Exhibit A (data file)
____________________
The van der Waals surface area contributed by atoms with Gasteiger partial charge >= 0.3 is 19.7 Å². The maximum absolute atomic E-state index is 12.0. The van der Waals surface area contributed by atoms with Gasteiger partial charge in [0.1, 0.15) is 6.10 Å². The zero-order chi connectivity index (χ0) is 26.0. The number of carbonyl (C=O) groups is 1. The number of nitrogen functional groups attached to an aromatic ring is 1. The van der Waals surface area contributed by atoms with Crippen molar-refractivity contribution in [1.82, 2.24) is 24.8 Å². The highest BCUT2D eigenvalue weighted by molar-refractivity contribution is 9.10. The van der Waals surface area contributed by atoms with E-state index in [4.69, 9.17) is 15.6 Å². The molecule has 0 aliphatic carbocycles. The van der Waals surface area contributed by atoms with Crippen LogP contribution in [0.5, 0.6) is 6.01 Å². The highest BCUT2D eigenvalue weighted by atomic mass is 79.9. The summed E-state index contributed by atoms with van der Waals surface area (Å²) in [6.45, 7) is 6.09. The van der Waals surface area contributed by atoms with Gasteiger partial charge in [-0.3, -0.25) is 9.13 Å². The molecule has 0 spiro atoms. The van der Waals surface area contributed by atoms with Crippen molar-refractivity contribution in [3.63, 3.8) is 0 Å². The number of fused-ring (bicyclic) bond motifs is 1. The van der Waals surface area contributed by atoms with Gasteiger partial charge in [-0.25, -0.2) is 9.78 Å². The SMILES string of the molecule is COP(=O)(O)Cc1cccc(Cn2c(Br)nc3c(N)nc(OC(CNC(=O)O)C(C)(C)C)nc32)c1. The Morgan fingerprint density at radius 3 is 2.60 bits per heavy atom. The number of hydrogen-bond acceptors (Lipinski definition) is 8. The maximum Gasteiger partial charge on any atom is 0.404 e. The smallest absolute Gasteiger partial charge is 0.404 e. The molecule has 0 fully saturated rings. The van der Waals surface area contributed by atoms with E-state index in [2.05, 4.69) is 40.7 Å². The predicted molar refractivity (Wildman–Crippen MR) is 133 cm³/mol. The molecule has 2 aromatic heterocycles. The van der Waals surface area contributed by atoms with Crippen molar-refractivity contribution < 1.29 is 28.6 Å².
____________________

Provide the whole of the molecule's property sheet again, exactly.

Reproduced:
The van der Waals surface area contributed by atoms with Gasteiger partial charge >= 0.3 is 19.7 Å². The maximum absolute atomic E-state index is 12.0. The van der Waals surface area contributed by atoms with Gasteiger partial charge in [0.1, 0.15) is 6.10 Å². The zero-order chi connectivity index (χ0) is 26.0. The number of carbonyl (C=O) groups is 1. The number of nitrogen functional groups attached to an aromatic ring is 1. The van der Waals surface area contributed by atoms with Crippen molar-refractivity contribution in [1.82, 2.24) is 24.8 Å². The highest BCUT2D eigenvalue weighted by molar-refractivity contribution is 9.10. The van der Waals surface area contributed by atoms with E-state index in [4.69, 9.17) is 15.6 Å². The molecule has 0 aliphatic carbocycles. The van der Waals surface area contributed by atoms with Crippen LogP contribution in [0.5, 0.6) is 6.01 Å². The highest BCUT2D eigenvalue weighted by atomic mass is 79.9. The summed E-state index contributed by atoms with van der Waals surface area (Å²) in [6.45, 7) is 6.09. The van der Waals surface area contributed by atoms with Gasteiger partial charge in [-0.3, -0.25) is 9.13 Å². The molecule has 0 spiro atoms. The van der Waals surface area contributed by atoms with Crippen molar-refractivity contribution in [3.63, 3.8) is 0 Å². The number of fused-ring (bicyclic) bond motifs is 1. The van der Waals surface area contributed by atoms with Gasteiger partial charge in [-0.25, -0.2) is 9.78 Å². The SMILES string of the molecule is COP(=O)(O)Cc1cccc(Cn2c(Br)nc3c(N)nc(OC(CNC(=O)O)C(C)(C)C)nc32)c1. The Morgan fingerprint density at radius 3 is 2.60 bits per heavy atom. The number of hydrogen-bond acceptors (Lipinski definition) is 8. The maximum Gasteiger partial charge on any atom is 0.404 e. The smallest absolute Gasteiger partial charge is 0.404 e. The molecule has 0 fully saturated rings. The van der Waals surface area contributed by atoms with E-state index in [2.05, 4.69) is 40.7 Å². The predicted molar refractivity (Wildman–Crippen MR) is 133 cm³/mol. The molecule has 2 aromatic heterocycles. The van der Waals surface area contributed by atoms with Crippen molar-refractivity contribution < 1.29 is 28.6 Å².